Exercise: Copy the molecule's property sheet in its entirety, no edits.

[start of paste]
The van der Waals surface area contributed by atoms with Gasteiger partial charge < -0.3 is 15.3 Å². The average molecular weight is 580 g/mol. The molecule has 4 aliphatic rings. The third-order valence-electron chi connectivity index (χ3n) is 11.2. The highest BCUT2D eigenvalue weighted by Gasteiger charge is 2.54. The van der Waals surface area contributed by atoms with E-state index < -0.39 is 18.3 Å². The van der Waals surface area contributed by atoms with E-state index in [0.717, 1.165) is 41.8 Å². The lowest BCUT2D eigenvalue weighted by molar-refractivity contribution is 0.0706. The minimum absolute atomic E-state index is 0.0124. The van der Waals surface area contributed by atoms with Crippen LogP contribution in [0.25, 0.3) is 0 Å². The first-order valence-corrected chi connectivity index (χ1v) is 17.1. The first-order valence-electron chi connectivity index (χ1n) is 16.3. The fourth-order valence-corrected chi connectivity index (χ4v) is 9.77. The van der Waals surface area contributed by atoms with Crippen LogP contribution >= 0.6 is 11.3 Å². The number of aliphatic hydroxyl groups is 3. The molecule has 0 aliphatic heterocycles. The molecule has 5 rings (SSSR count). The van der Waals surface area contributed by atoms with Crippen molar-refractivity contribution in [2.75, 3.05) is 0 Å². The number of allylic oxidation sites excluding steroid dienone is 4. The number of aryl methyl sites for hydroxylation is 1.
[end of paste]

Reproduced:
The van der Waals surface area contributed by atoms with Gasteiger partial charge < -0.3 is 15.3 Å². The average molecular weight is 580 g/mol. The molecule has 4 aliphatic rings. The third-order valence-electron chi connectivity index (χ3n) is 11.2. The highest BCUT2D eigenvalue weighted by Gasteiger charge is 2.54. The van der Waals surface area contributed by atoms with E-state index < -0.39 is 18.3 Å². The van der Waals surface area contributed by atoms with E-state index in [0.717, 1.165) is 41.8 Å². The lowest BCUT2D eigenvalue weighted by molar-refractivity contribution is 0.0706. The minimum absolute atomic E-state index is 0.0124. The van der Waals surface area contributed by atoms with Crippen LogP contribution in [0.25, 0.3) is 0 Å². The first-order valence-corrected chi connectivity index (χ1v) is 17.1. The first-order valence-electron chi connectivity index (χ1n) is 16.3. The fourth-order valence-corrected chi connectivity index (χ4v) is 9.77. The van der Waals surface area contributed by atoms with Crippen LogP contribution >= 0.6 is 11.3 Å². The number of aliphatic hydroxyl groups is 3. The molecule has 0 aliphatic heterocycles. The molecule has 5 rings (SSSR count). The van der Waals surface area contributed by atoms with Crippen molar-refractivity contribution in [2.75, 3.05) is 0 Å². The number of allylic oxidation sites excluding steroid dienone is 4. The number of aryl methyl sites for hydroxylation is 1.